The Southern Africa Network for Biosciences, in partnership with the SADC Plant Genetic Resources Centre (SPGRC) and with support from the BioFISA II Programme, is hosting a training course on Plant Genetic Resources Management in Lusaka, Zambia, from 7-12 August 2017.
The purpose of the training course is to improve knowledge, understanding and skills in the general conservation and management of plant genetic resources in 15 countries in the Southern Africa Development Community (SADC) region, namely: Angola, Botswana, DRC, Lesotho, Madagascar, Malawi, Mauritius, Mozambique, Namibia, Seychelles, South Africa, Swaziland, Tanzania, Zambia and Zimbabwe. The delegates attending the course comprise technical officers working in the national genebanks: the technical staff for the national genebanks; particularly new comers, are faced with specialized equipment and require a good understanding of genebanking standards that are conforming to the global specialized technologies for the maintenance of viable material in genebanks.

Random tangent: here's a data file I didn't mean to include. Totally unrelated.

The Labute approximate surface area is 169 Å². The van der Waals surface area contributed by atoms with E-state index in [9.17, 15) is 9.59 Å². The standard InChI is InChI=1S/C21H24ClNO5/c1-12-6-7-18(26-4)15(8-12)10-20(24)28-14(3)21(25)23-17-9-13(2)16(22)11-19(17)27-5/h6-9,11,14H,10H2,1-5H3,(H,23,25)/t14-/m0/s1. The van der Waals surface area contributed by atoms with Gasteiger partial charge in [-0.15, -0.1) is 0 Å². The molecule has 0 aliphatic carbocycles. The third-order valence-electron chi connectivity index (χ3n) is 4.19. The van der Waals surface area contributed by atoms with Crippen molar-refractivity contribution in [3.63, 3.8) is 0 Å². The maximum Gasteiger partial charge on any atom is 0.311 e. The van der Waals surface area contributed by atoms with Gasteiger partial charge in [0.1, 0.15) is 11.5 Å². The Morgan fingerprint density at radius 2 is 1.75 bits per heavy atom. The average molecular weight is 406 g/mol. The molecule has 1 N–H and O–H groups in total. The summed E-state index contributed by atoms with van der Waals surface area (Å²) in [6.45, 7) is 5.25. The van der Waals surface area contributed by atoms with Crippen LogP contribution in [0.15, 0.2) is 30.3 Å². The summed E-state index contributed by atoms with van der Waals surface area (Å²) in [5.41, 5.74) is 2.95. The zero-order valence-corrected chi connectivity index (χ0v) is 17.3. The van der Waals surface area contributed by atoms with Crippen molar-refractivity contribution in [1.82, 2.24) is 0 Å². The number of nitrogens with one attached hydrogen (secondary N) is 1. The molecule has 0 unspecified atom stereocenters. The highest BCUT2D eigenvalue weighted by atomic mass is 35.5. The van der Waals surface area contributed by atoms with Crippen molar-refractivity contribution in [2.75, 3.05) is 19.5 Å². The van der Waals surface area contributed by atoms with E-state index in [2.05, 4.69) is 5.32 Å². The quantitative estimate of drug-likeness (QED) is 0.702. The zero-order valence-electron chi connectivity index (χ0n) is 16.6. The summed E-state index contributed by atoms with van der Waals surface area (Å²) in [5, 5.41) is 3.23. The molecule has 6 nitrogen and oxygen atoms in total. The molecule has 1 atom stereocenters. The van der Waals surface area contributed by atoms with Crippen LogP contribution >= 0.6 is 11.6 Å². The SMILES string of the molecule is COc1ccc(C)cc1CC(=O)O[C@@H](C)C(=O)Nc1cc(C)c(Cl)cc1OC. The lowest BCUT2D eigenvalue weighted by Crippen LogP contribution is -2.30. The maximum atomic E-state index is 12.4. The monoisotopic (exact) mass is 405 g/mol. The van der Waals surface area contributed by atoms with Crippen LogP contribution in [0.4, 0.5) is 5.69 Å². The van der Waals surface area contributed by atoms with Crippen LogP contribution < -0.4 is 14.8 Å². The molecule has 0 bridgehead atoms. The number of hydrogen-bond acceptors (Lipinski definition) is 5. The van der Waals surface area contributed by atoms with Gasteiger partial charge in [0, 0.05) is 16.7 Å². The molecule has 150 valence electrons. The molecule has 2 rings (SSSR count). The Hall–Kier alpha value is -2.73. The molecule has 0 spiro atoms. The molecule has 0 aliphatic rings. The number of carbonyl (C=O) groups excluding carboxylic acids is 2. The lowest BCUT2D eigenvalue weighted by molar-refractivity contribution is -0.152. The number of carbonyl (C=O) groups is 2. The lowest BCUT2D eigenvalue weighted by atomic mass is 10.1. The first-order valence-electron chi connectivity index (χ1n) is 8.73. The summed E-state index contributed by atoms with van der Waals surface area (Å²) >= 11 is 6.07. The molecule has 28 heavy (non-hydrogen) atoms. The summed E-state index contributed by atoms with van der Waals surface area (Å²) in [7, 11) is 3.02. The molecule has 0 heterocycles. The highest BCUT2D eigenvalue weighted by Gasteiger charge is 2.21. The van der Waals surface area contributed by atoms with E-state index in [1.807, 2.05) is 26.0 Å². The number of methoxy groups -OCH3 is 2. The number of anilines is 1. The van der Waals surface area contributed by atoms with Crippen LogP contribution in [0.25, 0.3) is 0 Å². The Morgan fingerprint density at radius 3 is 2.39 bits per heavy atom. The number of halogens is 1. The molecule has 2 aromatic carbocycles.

During the first day’s opening ceremony, Mr Godfrey Mwila (Principal Agriculture Research Officer) emphasised the importance of networking and learning from each other. The head of SPGRC, Mr Justify Shava, also encouraged the technical officers to involve students when conducting research, as such collaboration would benefit both the students and the institutions conserving the plant genetic resources in the region. Moreover, the BioFISA II Programme Manager, Ms Zvikomborero Tangawamira, emphasised the importance of collaboration in addressing regional challenges and encouraged the participants to exchange knowledge and use this training to learn from each other.
This workshop is an example of efforts by SANBio and BioFISA II to support and strengthen regional biosciences research and development in the SADC region. Moreover, through this support, the regional delegates will be able to more efficiently use international best practices in collecting, handling and conserving plant genetic resources materials in the region, in line with the global conservation standards as provided by the Food and Agriculture Organization of the United Nations.